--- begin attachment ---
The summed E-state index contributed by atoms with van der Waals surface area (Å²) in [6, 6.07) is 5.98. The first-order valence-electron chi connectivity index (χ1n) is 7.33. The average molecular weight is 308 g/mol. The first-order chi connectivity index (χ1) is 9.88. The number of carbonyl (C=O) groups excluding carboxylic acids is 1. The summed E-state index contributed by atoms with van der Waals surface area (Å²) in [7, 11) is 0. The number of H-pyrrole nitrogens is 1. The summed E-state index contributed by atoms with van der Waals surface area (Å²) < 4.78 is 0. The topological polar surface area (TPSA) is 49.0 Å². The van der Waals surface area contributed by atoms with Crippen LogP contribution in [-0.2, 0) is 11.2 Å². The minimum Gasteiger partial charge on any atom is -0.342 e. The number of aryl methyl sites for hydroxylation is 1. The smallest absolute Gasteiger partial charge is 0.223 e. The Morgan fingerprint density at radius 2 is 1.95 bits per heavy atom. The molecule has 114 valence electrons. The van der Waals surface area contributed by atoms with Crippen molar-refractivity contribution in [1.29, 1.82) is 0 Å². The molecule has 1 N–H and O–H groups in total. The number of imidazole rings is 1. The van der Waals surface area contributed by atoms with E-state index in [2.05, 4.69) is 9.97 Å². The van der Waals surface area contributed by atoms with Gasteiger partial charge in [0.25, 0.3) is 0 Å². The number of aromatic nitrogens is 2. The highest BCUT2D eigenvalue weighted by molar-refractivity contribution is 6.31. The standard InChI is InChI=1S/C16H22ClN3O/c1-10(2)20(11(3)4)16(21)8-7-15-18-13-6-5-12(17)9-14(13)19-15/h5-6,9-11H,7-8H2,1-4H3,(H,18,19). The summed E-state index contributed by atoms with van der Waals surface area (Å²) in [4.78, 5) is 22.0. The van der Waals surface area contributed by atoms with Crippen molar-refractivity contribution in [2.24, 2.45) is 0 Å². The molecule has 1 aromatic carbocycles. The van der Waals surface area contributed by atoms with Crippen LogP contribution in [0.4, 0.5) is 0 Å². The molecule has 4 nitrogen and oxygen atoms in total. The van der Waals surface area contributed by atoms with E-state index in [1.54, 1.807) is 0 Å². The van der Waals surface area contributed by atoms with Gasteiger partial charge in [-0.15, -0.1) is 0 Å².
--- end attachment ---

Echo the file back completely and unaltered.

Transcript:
The summed E-state index contributed by atoms with van der Waals surface area (Å²) in [6, 6.07) is 5.98. The first-order valence-electron chi connectivity index (χ1n) is 7.33. The average molecular weight is 308 g/mol. The first-order chi connectivity index (χ1) is 9.88. The number of carbonyl (C=O) groups excluding carboxylic acids is 1. The summed E-state index contributed by atoms with van der Waals surface area (Å²) in [7, 11) is 0. The number of H-pyrrole nitrogens is 1. The summed E-state index contributed by atoms with van der Waals surface area (Å²) < 4.78 is 0. The topological polar surface area (TPSA) is 49.0 Å². The van der Waals surface area contributed by atoms with Crippen LogP contribution in [-0.2, 0) is 11.2 Å². The minimum Gasteiger partial charge on any atom is -0.342 e. The number of aryl methyl sites for hydroxylation is 1. The smallest absolute Gasteiger partial charge is 0.223 e. The Morgan fingerprint density at radius 2 is 1.95 bits per heavy atom. The molecule has 114 valence electrons. The van der Waals surface area contributed by atoms with Crippen molar-refractivity contribution in [1.29, 1.82) is 0 Å². The molecule has 1 N–H and O–H groups in total. The number of imidazole rings is 1. The van der Waals surface area contributed by atoms with E-state index in [2.05, 4.69) is 9.97 Å². The van der Waals surface area contributed by atoms with Gasteiger partial charge in [0.25, 0.3) is 0 Å². The number of aromatic nitrogens is 2. The highest BCUT2D eigenvalue weighted by molar-refractivity contribution is 6.31. The standard InChI is InChI=1S/C16H22ClN3O/c1-10(2)20(11(3)4)16(21)8-7-15-18-13-6-5-12(17)9-14(13)19-15/h5-6,9-11H,7-8H2,1-4H3,(H,18,19). The summed E-state index contributed by atoms with van der Waals surface area (Å²) in [4.78, 5) is 22.0. The van der Waals surface area contributed by atoms with Crippen molar-refractivity contribution in [2.24, 2.45) is 0 Å². The molecule has 1 aromatic carbocycles. The van der Waals surface area contributed by atoms with Crippen LogP contribution in [0.4, 0.5) is 0 Å². The molecule has 4 nitrogen and oxygen atoms in total. The van der Waals surface area contributed by atoms with E-state index in [1.54, 1.807) is 0 Å². The van der Waals surface area contributed by atoms with Gasteiger partial charge in [-0.15, -0.1) is 0 Å².